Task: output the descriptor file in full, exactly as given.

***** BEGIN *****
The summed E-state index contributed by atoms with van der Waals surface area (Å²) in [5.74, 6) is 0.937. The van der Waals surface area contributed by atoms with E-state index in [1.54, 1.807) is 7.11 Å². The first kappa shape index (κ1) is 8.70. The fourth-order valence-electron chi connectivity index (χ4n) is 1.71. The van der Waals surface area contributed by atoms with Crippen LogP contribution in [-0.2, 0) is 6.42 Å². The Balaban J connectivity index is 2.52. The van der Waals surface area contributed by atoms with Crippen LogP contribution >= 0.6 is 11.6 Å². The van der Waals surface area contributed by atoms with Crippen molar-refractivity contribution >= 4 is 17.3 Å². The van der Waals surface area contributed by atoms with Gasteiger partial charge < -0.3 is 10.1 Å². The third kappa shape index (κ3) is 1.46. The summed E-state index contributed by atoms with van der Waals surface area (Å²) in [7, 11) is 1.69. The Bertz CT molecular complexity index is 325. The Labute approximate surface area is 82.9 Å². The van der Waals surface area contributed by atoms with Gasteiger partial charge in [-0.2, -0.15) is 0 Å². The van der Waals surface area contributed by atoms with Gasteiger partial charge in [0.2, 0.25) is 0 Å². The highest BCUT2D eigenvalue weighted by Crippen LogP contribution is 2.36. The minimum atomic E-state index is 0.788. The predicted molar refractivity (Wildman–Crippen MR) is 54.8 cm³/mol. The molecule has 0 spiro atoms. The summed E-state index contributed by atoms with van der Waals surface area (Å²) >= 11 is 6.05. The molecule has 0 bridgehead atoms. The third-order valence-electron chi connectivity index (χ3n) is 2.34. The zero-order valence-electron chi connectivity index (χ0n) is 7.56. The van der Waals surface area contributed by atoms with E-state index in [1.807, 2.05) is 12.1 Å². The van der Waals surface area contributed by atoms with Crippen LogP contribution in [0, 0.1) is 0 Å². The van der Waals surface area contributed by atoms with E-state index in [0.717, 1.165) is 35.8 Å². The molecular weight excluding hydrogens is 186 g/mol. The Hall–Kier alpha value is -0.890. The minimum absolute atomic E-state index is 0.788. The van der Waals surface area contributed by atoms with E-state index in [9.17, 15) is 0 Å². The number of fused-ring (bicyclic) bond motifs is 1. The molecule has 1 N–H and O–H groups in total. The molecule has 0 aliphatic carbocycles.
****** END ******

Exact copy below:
The summed E-state index contributed by atoms with van der Waals surface area (Å²) in [5.74, 6) is 0.937. The van der Waals surface area contributed by atoms with E-state index in [1.54, 1.807) is 7.11 Å². The first kappa shape index (κ1) is 8.70. The fourth-order valence-electron chi connectivity index (χ4n) is 1.71. The van der Waals surface area contributed by atoms with Crippen LogP contribution in [-0.2, 0) is 6.42 Å². The Balaban J connectivity index is 2.52. The van der Waals surface area contributed by atoms with Crippen LogP contribution >= 0.6 is 11.6 Å². The van der Waals surface area contributed by atoms with Crippen molar-refractivity contribution >= 4 is 17.3 Å². The van der Waals surface area contributed by atoms with Gasteiger partial charge < -0.3 is 10.1 Å². The third kappa shape index (κ3) is 1.46. The summed E-state index contributed by atoms with van der Waals surface area (Å²) in [7, 11) is 1.69. The Bertz CT molecular complexity index is 325. The Labute approximate surface area is 82.9 Å². The van der Waals surface area contributed by atoms with Gasteiger partial charge in [-0.2, -0.15) is 0 Å². The van der Waals surface area contributed by atoms with Gasteiger partial charge in [0.2, 0.25) is 0 Å². The highest BCUT2D eigenvalue weighted by Crippen LogP contribution is 2.36. The minimum atomic E-state index is 0.788. The predicted molar refractivity (Wildman–Crippen MR) is 54.8 cm³/mol. The molecule has 0 spiro atoms. The summed E-state index contributed by atoms with van der Waals surface area (Å²) >= 11 is 6.05. The molecule has 0 bridgehead atoms. The third-order valence-electron chi connectivity index (χ3n) is 2.34. The zero-order valence-electron chi connectivity index (χ0n) is 7.56. The van der Waals surface area contributed by atoms with E-state index in [1.807, 2.05) is 12.1 Å². The van der Waals surface area contributed by atoms with Crippen LogP contribution in [0, 0.1) is 0 Å². The van der Waals surface area contributed by atoms with E-state index in [0.717, 1.165) is 35.8 Å². The molecular weight excluding hydrogens is 186 g/mol. The Hall–Kier alpha value is -0.890. The minimum absolute atomic E-state index is 0.788. The van der Waals surface area contributed by atoms with E-state index in [9.17, 15) is 0 Å². The number of fused-ring (bicyclic) bond motifs is 1. The molecule has 1 N–H and O–H groups in total. The molecule has 0 aliphatic carbocycles.